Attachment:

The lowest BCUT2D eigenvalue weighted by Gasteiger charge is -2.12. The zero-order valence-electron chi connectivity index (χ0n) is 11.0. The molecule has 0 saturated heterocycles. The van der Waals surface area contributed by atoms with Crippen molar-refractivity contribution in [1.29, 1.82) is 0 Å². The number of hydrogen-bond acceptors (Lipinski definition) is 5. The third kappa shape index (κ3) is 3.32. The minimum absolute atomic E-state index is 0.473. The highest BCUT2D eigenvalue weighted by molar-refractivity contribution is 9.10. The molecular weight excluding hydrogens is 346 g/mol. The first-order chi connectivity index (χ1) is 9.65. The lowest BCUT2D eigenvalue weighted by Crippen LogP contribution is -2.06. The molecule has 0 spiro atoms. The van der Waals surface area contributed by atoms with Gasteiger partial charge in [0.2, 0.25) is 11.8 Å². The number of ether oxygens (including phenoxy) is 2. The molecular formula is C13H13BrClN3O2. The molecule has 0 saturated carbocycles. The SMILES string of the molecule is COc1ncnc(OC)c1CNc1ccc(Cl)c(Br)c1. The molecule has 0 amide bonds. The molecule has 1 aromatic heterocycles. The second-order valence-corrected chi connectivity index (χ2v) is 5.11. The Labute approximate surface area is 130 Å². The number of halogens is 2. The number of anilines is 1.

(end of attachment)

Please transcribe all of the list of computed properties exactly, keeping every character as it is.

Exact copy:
The lowest BCUT2D eigenvalue weighted by Gasteiger charge is -2.12. The zero-order valence-electron chi connectivity index (χ0n) is 11.0. The molecule has 0 saturated heterocycles. The van der Waals surface area contributed by atoms with Crippen molar-refractivity contribution in [1.29, 1.82) is 0 Å². The number of hydrogen-bond acceptors (Lipinski definition) is 5. The third kappa shape index (κ3) is 3.32. The minimum absolute atomic E-state index is 0.473. The highest BCUT2D eigenvalue weighted by molar-refractivity contribution is 9.10. The molecular weight excluding hydrogens is 346 g/mol. The first-order chi connectivity index (χ1) is 9.65. The lowest BCUT2D eigenvalue weighted by Crippen LogP contribution is -2.06. The molecule has 0 spiro atoms. The van der Waals surface area contributed by atoms with Gasteiger partial charge in [0.2, 0.25) is 11.8 Å². The number of ether oxygens (including phenoxy) is 2. The molecular formula is C13H13BrClN3O2. The molecule has 0 saturated carbocycles. The SMILES string of the molecule is COc1ncnc(OC)c1CNc1ccc(Cl)c(Br)c1. The molecule has 0 amide bonds. The molecule has 1 aromatic heterocycles. The second-order valence-corrected chi connectivity index (χ2v) is 5.11. The Labute approximate surface area is 130 Å². The number of halogens is 2. The number of anilines is 1.